Workers’ compensation exempt from excess profits law

Jan 30, 2012

The following article was published in The Florida Current on January 30, 2012:

Workers’ comp exempt from excess profits law

By Christine Jordan Sexton

Workers’ compensation carriers would no longer be required to return “excess profits” to policyholders under a bill approved by the House Insurance and Banking Subcommittee Monday afternoon. 

The bill passed along partisan lines and heads to the Economic Affairs Committee next. There is no Senate companion. The measure was supported by Associated Industries of Florida, the Florida Chamber of Commerce and other business interests. It was opposed by the Florida Justice Association and well as the workers’ compensation organization Florida Workers Advocate.

The Office of Insurance Regulation reports that the workers’ compensation carriers have returned more than $200 million in excess profits to their policyholders since 2003. Bill sponsor Rep. Daniel Davis, R-Jacksonville, downplayed the $200 million figure, saying it amounted to less than 1 percent of overall premium collected during that same time.

Florida’s excess-profits law kicks into effect after insurers’ underwriting gains exceed the anticipated underwriting profit, plus 5 percent, for the three most recent calendar years. When that occurs, insurers are required to issue refunds in the form of cash or credit.  Employer liability, commercial property and commercial casualty still are subject to the requirement.

Rep. Evan Jenne, D-Fort Lauderdale, noted that the law was originally passed in 1979 and that no governor since that time — from Republicans Bob Martinez and Jeb Bush to Democrats Lawton Chiles and Bob Graham — have tried to repeal the law.

“Why is the time now that we need to do this after 32 years?”Jenne asked.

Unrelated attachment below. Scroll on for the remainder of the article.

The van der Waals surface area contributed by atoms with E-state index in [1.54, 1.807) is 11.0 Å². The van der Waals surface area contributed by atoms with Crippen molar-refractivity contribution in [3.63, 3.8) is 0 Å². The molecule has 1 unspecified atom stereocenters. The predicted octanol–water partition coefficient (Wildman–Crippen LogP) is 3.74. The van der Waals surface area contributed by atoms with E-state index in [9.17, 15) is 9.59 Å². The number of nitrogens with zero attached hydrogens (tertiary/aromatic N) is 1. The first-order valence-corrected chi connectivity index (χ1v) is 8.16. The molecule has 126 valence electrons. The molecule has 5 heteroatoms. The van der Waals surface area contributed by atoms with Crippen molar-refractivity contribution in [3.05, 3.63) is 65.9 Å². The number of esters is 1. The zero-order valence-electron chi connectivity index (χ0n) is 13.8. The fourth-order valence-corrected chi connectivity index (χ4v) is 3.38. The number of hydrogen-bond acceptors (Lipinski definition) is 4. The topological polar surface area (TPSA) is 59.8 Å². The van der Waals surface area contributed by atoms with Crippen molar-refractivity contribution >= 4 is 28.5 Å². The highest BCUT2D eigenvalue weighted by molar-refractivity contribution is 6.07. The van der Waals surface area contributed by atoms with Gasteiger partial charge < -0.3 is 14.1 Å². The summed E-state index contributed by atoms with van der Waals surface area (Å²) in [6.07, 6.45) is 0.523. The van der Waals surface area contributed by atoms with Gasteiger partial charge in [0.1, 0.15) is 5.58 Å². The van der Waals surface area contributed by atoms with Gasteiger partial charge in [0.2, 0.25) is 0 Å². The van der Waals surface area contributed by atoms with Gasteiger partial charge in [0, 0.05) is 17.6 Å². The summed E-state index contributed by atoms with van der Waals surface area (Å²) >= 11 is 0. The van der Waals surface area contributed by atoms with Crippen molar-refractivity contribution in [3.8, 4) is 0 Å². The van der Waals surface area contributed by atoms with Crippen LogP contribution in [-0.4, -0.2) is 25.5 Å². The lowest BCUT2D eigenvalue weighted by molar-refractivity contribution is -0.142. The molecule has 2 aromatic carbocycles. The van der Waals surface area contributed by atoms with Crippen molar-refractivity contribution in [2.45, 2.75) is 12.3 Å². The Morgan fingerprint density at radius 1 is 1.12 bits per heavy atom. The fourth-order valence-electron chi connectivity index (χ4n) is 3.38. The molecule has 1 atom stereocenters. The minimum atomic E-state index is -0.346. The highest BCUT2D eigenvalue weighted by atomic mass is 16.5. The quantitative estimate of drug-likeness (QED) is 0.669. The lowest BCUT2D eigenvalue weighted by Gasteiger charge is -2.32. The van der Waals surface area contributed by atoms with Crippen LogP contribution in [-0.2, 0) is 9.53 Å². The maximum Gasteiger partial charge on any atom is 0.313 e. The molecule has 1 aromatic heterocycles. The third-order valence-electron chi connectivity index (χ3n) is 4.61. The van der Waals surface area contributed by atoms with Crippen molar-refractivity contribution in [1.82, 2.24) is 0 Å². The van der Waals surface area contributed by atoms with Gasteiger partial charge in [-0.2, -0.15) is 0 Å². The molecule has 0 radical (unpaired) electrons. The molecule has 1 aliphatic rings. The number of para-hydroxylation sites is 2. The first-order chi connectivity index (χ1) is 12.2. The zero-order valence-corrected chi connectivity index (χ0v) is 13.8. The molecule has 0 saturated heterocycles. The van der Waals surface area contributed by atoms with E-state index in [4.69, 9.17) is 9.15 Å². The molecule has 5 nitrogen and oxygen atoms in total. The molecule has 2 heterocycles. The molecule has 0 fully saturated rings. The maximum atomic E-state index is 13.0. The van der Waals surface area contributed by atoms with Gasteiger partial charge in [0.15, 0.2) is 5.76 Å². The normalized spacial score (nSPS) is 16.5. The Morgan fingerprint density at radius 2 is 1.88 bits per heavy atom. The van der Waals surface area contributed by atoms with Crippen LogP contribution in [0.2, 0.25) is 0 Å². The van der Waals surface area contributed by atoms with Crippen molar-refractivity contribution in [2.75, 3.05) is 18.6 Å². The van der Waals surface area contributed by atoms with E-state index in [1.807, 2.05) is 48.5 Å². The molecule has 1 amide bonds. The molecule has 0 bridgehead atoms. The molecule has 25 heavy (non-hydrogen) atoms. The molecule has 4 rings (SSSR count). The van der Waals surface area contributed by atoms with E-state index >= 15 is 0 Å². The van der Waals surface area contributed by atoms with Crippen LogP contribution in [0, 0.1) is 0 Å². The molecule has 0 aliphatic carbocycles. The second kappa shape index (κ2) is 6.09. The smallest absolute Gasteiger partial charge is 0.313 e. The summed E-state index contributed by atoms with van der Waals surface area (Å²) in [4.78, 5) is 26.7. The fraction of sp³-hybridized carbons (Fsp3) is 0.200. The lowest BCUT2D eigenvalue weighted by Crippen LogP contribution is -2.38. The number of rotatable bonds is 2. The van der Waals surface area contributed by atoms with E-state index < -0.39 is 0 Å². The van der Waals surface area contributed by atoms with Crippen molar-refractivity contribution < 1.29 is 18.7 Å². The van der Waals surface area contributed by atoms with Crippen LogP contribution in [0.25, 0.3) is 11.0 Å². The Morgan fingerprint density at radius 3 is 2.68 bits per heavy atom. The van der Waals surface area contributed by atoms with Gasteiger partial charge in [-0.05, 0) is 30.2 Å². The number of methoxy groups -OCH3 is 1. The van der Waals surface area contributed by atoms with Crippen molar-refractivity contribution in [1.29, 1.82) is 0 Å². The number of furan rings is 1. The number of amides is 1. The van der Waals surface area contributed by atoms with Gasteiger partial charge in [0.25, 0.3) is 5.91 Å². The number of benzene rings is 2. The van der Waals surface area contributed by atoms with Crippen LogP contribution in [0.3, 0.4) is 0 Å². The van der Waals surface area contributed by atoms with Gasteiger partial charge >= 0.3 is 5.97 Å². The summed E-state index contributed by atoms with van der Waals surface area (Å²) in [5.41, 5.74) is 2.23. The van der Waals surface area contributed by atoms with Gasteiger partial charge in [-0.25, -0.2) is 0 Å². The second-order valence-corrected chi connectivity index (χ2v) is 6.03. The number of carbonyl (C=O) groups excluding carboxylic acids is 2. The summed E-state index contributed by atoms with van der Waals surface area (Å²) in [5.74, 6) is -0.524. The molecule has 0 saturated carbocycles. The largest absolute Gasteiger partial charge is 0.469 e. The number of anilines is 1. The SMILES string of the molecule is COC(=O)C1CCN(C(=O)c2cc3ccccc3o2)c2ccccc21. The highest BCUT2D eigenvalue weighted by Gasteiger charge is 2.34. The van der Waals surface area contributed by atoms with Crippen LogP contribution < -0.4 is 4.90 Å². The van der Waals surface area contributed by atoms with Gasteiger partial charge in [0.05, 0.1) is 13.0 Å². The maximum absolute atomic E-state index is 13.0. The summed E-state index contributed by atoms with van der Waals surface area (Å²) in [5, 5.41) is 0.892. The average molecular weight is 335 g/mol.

Davis said that the law penalizes companies that are efficient and keep their costs low by mandating that they return the excessive profits. He said the law keeps companies out of the market and that carriers may begin writing in Florida if it is repealed.

“I think in a capitalist society it’s not bad to make a profit. And I think that the competition we have seen across all the other states will create a more profitability opportunity for the consumer as well.”

The committee approved two other workers’ compensation related bills, HB 4181 and the proposed committee substitute for HB 1277. The latter is the first of what bill sponsor Davis says is a two-step process to help eradicate fraud. The second round of proposals,Davis said, would be crafted by a fraud task force appointed by Chief Financial Officer Jeff Atwater.

The bill allows the Office of Insurance Regulation more flexibility when it comes to examining businesses by eliminating a requirement that the OIR provide a 15-day advance notice to money services business licensees prior to conducting an examination or investigation. The bill also eliminates the requirement that the OFR conduct an examination of a business within six months of the business becoming licensed.  

SB 1586,sponsored by Sen.John Thrasher, R-St.Augustine, is the companion bill. It  has been referred to the Senate Banking and Insurance and Budget committees. 

The committee also approved 4181, which removes a requirement that the Department of Financial Services maintain a list of “certifiable” health-care providers that are authorized to treat workers’ compensation patients. There is no Senate companion.

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